Spain faces growing risk of return to recession: BBVA

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The possibility that Spain will fall back into recession at the end of the year is more and more likely as weak growth is made worse by a global economic slowdown, Spanish bank BBVA said on Tuesday.

The Spanish economy slumped into recession during the second half of 2008 as the global financial meltdown compounded the collapse of a labour-intensive property bubble. It stabilised in 2010 but growth remains anaemic.

Economic growth ground to a halt in the third quarter after gains of 0.4 percent in the first and 0.2 percent in the second on the back of exports which made up for a slump in domestic demand.

BBVA's research department predicts negative growth in the fourth quarter "if the signs observed in October are maintained.

"The Spanish economy is stagnating and the probability of it entering into recession increases," it added.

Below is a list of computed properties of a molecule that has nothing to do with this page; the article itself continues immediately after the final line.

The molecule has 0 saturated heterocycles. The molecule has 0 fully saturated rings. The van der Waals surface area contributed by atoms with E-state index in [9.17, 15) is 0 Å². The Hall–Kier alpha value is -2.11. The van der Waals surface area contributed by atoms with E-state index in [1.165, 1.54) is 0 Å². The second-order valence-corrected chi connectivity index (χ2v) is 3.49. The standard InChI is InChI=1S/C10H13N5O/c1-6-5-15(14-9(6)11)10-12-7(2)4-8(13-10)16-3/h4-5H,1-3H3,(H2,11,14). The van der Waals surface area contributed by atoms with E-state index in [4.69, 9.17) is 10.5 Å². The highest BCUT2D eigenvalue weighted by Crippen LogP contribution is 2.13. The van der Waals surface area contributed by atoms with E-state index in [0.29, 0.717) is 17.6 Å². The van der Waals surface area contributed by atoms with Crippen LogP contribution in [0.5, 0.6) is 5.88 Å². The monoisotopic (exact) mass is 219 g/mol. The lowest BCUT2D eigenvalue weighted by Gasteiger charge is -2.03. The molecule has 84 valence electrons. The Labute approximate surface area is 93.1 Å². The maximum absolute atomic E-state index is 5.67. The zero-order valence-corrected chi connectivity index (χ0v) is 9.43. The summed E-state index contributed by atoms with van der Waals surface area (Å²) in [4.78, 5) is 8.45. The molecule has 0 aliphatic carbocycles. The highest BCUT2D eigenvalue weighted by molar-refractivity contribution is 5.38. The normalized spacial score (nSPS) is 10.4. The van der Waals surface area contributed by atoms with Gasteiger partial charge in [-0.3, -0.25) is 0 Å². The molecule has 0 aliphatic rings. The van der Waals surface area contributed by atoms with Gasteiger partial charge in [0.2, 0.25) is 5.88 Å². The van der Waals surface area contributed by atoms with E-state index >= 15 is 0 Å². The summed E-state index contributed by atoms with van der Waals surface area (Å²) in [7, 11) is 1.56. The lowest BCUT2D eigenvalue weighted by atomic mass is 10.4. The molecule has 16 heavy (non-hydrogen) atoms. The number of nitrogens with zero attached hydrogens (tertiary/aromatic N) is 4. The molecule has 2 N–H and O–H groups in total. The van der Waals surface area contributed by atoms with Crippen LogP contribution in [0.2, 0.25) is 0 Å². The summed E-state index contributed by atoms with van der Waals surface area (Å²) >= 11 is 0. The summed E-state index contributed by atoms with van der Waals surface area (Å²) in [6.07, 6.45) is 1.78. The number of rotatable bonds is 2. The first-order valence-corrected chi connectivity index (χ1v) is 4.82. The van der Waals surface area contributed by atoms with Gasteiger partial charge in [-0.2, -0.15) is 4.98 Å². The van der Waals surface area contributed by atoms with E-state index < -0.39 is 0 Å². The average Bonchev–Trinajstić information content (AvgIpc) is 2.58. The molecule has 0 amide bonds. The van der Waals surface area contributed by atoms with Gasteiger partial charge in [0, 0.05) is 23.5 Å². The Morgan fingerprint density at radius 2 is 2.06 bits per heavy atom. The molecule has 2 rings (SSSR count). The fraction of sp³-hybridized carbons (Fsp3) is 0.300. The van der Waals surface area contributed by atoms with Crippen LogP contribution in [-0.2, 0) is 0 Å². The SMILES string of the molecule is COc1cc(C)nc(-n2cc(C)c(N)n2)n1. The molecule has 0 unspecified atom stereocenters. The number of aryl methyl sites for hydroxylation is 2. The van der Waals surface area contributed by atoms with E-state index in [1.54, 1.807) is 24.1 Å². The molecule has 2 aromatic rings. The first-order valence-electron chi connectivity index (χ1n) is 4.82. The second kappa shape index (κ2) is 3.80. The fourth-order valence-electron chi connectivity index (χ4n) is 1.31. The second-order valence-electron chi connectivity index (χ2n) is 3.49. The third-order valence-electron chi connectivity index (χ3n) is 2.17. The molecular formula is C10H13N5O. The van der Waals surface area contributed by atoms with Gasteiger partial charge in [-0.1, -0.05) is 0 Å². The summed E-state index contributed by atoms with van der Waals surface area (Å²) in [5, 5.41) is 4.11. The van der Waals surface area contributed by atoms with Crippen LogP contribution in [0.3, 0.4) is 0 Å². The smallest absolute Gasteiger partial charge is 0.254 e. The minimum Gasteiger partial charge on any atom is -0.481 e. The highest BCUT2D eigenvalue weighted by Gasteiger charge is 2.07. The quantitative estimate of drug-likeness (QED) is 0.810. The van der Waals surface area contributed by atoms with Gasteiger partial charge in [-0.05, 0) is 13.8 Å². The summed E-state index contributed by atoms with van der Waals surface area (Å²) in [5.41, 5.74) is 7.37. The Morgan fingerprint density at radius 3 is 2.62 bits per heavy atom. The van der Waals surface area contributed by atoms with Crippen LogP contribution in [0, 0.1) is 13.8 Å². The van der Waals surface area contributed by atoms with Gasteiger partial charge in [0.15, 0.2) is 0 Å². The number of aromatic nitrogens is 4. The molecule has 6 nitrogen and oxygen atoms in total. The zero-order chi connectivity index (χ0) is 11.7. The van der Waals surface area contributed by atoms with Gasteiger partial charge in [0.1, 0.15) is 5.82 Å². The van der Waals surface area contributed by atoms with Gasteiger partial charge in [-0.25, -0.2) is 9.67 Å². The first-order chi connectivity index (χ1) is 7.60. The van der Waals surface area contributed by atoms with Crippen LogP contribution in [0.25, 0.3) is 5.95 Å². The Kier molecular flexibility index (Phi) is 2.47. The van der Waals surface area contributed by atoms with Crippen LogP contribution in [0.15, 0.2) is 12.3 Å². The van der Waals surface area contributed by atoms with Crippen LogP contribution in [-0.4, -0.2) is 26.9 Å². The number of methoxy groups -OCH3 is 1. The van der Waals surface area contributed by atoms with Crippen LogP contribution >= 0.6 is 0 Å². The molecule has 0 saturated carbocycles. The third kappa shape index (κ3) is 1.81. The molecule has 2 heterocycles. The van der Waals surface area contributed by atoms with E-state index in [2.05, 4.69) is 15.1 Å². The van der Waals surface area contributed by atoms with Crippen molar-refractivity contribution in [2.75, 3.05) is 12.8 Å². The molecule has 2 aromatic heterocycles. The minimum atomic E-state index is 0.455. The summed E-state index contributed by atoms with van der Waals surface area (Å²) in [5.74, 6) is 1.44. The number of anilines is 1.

"During the last three months, the uncertainty regarding the perspectives for the global economy have increased, which has had a negative effect on the expected recovery of the Spanish economy."

The probability that the economy will return to recession -- broadly defined as two consecutive quarters of negative growth -- has been raised by a growing number of financial institutions.

Goldman Sachs predicts the Spanish economy will shrink 0.2 percent during the fourth quarter and by another 0.2 percent in the first quarter of 2012, with French bank Natixis putting the contraction at 0.2 percent and 0.1 percent.

BBVA also warned that Spain risks missing its public deficit target for this year.

"It is very likely that, if additional measures are not announced, the public deficit will end the year clearly above the target of 6.0 percent of Gross Domestic Product," it said.

Spain has promised to reduce its annual public deficit from 9.3 percent of GDP last year to 6.0 percent this year, 4.4 percent in 2012 and 3.0 percent, the European Union ceiling, in 2013.

© 2011 AFP

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